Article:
By Devin Rose
Citing additional coursework requirements that would extend students' time in the program and add significant costs to the school, Concordia University has decided not to continue the accreditation of its school counseling program, which it maintained for over 15 years.
A student in the program said in an email to Wednesday Journal that counseling students were scheduled to meet with a lawyer to initiate a class-action lawsuit against the university. But the university is not aware of any pending legal action against it, a spokesman said last week.
Concordia's school counseling program had been accredited by the Council for Accreditation of Counseling & Related Educational Programs since 1996. An attachment to a Nov. 30 letter announcing the decision from Marilyn Reineck, provost and senior vice president for academics, said the university maintained its CACREP accreditation even as more requirements were created and diverged from the state's requirements for licensure. In some situations, the letter said, requirements conflicted with other curriculum innovations that would best serve the students.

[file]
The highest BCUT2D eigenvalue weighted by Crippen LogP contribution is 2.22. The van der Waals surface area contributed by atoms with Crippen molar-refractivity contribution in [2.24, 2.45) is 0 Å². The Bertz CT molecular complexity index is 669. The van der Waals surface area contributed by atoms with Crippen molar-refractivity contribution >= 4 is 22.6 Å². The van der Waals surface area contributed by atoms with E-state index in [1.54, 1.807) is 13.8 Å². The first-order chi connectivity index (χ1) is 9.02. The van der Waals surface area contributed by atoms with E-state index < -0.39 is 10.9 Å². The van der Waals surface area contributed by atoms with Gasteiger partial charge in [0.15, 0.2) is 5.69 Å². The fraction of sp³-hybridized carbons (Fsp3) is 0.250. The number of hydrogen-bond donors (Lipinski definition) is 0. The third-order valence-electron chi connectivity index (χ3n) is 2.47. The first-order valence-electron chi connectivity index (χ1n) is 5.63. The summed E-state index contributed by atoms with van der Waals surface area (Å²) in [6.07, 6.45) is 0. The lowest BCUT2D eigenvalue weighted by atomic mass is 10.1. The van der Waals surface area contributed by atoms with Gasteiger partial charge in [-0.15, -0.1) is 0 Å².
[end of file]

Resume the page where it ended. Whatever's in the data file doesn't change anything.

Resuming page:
The accreditation lapsed on Oct. 31, the letter said. School counseling students graduating from the program after this month will not graduate from a CACREP-accredited program unless CACREP grants the school's appeal asking that the status be grandfathered for certain current students.
Tyler Kimbel, director of research and information services for CACREP, said counseling students seeking national certification need to take extra classes if they don't graduate from a CACREP-accredited program. Kimbel said CACREP accreditation is also important if counselors move between states or want to work for the U.S. Department of Veterans Affairs.
The letter from the school said that new accreditation requirements would have made it difficult for Concordia to continue offering the multi-site cohort program model that permits students to attend classes near their homes or places of work. The school argues that only a limited number of other institutions in Illinois offer a CACREP-accredited graduate degree in school counseling, so the decision would not place its students at a disadvantage. Chicago Public Schools does not require the recognition.
The letter says current students in the program will have the opportunity to transfer at no cost to the Clinical Mental Health Counseling program.